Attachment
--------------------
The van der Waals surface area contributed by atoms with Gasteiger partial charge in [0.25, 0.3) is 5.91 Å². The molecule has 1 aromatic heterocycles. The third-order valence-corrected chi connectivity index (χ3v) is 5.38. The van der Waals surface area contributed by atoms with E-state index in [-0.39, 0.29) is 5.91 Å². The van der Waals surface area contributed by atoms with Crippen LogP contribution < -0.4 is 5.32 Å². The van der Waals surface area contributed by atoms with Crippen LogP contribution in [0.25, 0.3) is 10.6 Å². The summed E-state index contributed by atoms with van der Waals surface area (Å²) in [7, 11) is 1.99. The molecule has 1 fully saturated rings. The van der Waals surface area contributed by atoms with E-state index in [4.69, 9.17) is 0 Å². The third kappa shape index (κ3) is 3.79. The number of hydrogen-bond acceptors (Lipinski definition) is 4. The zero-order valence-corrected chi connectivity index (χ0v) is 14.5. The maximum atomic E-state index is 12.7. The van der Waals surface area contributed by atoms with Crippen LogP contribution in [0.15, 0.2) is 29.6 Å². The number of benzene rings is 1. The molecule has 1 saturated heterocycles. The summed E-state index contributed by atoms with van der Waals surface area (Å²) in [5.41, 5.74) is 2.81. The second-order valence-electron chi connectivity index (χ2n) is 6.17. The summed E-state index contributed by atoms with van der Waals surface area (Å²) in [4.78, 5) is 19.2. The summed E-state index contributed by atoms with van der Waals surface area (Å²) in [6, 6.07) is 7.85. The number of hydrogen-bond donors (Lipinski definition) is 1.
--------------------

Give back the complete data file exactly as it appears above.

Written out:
The van der Waals surface area contributed by atoms with Gasteiger partial charge in [0.25, 0.3) is 5.91 Å². The molecule has 1 aromatic heterocycles. The third-order valence-corrected chi connectivity index (χ3v) is 5.38. The van der Waals surface area contributed by atoms with E-state index in [-0.39, 0.29) is 5.91 Å². The van der Waals surface area contributed by atoms with Crippen LogP contribution < -0.4 is 5.32 Å². The van der Waals surface area contributed by atoms with Crippen LogP contribution in [0.25, 0.3) is 10.6 Å². The summed E-state index contributed by atoms with van der Waals surface area (Å²) in [7, 11) is 1.99. The molecule has 1 fully saturated rings. The van der Waals surface area contributed by atoms with E-state index in [4.69, 9.17) is 0 Å². The third kappa shape index (κ3) is 3.79. The number of hydrogen-bond acceptors (Lipinski definition) is 4. The zero-order valence-corrected chi connectivity index (χ0v) is 14.5. The maximum atomic E-state index is 12.7. The van der Waals surface area contributed by atoms with Crippen LogP contribution in [0.15, 0.2) is 29.6 Å². The number of benzene rings is 1. The molecule has 1 saturated heterocycles. The summed E-state index contributed by atoms with van der Waals surface area (Å²) in [5.41, 5.74) is 2.81. The second-order valence-electron chi connectivity index (χ2n) is 6.17. The summed E-state index contributed by atoms with van der Waals surface area (Å²) in [4.78, 5) is 19.2. The summed E-state index contributed by atoms with van der Waals surface area (Å²) in [6, 6.07) is 7.85. The number of hydrogen-bond donors (Lipinski definition) is 1.